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Lizzie Armitstead, the current road world champion from Great Britain, will be going to Rio. Nothing special about that you would think – after all, she is the world champion.
Nothing, but for the small fact that she missed, not one, not two, but three out-of-competition tests in the space of a 12-month period.
Drug testers from UK Anti-Doping (UKAD) could not find Armistead on three occasions during the past year (August 20 2015, October 5, 2015, and June 9, 2016), resulting in an automatic suspension from the sport, pending an independent review into whether she had violated doping rules.
So on July 11, 2016, the UKAD provisionally suspended her, as they were bound to, for the three missed tests.
On July 21, the Court of Arbitration for Sport heard her case, and expunged from her record the first of the three missed tests.
That put her back on the road to Rio.
The UKAD called her at the hotel during the UCI Women’s Road World Cup, her phone was on silent, and they didn’t find her because they didn’t look for her properly!
She accepted responsibility and chose not to appeal the other two, mostly because she didn’t need to. All she needed to do was to avoid the three strikes. And she did.
It’s an interesting case. WADA allows athletes to update their whereabouts, even in emergency situations, using the Anti-Doping Administration and Management System (ADAMS). Athletes can also have their agent or another representative submit their whereabouts information on their behalf. The three strikes in a year are allowed precisely because it is indeed possible that athletes can miss one or even two ‘whereabouts’ tests due to circumstances beyond their control.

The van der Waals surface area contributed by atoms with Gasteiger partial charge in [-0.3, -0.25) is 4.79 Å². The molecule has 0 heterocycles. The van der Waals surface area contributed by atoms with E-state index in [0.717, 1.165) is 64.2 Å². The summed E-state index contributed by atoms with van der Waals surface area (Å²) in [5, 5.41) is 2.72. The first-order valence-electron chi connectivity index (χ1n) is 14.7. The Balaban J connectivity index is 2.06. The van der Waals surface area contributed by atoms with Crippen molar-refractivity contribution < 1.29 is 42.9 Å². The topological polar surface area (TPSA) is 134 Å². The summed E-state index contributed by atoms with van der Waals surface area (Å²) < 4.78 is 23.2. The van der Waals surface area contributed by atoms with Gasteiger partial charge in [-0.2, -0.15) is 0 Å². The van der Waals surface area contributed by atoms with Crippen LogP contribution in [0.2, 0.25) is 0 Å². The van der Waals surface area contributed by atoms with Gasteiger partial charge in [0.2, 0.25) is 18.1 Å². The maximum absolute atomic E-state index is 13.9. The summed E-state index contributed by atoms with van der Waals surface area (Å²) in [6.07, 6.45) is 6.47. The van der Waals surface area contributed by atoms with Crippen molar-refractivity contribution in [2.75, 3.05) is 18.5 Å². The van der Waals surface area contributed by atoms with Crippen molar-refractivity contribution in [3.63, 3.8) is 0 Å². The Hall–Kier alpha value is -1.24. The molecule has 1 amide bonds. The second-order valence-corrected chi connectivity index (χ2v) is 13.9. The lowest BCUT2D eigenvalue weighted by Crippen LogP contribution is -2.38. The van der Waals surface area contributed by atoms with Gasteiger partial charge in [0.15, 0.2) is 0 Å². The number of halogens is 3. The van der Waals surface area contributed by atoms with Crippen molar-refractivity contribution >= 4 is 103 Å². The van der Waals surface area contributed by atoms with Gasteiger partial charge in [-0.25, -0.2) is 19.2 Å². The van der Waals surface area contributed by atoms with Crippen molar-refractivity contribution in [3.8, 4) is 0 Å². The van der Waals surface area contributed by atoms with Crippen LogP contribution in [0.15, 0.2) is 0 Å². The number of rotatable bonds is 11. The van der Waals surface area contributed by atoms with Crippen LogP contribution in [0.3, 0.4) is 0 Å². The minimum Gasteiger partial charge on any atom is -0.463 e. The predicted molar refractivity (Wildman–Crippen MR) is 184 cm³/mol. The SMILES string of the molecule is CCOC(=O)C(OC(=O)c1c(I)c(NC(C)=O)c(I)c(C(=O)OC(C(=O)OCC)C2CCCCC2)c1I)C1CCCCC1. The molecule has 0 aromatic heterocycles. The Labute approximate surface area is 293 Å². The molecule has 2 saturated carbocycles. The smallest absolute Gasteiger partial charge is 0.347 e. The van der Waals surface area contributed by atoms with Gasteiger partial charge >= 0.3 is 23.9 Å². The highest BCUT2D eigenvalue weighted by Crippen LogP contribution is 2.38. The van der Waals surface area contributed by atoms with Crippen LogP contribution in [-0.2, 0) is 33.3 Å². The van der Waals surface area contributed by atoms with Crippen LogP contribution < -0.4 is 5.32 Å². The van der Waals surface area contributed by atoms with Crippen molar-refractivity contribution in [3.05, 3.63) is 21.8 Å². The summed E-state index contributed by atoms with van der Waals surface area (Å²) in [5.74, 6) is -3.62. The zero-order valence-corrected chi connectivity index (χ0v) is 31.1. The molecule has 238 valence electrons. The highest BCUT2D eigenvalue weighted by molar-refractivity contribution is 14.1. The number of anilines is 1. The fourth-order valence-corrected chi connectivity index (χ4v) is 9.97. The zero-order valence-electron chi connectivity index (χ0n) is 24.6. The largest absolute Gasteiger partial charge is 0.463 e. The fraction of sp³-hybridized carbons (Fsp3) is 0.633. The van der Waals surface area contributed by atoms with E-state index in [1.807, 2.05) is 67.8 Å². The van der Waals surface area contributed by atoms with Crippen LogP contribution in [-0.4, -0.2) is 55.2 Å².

The world of cycling – which is, of course, supremely sensitive on the issue thanks to the Lance Armstrong story – and athletes in general have reacted with broad condemnation and disbelief.
Experienced Canadian mountain biker Geoff Kabush tweeted, “1st test understandable but I’d be hyper aware about missing 2nd. If I missed 2nd there is no chance I’d miss 3rd???”
American Katie Compton replied: “Agreed. I’ve messed up my whereabouts 3x in 13 years. Twice in one year will stress you out enough to not miss a third!”
Ottilie Quince, a transplant world champion cyclist who also carries out testing work under WADA, said: “I can’t understand how an athlete can miss 3 tests when #whereabouts is clearly filled in & checked 20 mins b4 by us four changes.”
Bridie O’Donnell, who held the women’s hour record earlier this year, gave her take on the case, and the question of doping in women’s cycling more generally:
“My opinion about doping in #womenscycling has always been that it was rare because of the cost, lack of profile andamp; lack of incentive – i.e. winning a World Cup / women’s GT equivalent was far less life changing than for male pro cyclists, so the risk wasn’t worth the reward ,” she wrote across a series of tweets.
“So what worries me about LA is not ‘what if she were Russian?’ but more, what if she were Sagan / Froome / Cancellara? We’d assume guilt. ”
Former British Olympic rowing gold medallist Zac Purchase said on Twitter, “Given huge amount of resources @ their disposal, having multiple missed tests/filing failure is a monumental cockup! Imagine what we would be saying if she was Russian … #NotWorthIt #KeepSportClean.”
What bothers people even more is the fact that Armistead was suspended by UKDA was kept a closely guarded secret until a Daily Mail reporter brought out the story. While this is not inconsistent with UKDA rules, conspiracy theories are inevitably doing the rounds.
To paraphrase Oscar Wilde, to miss two tests may be regarded as misfortune; to miss three looks like carelessness.
With so much focus on doping in the run up to Rio, Lizzie Armitstead has clearly chosen the wrong time to be careless.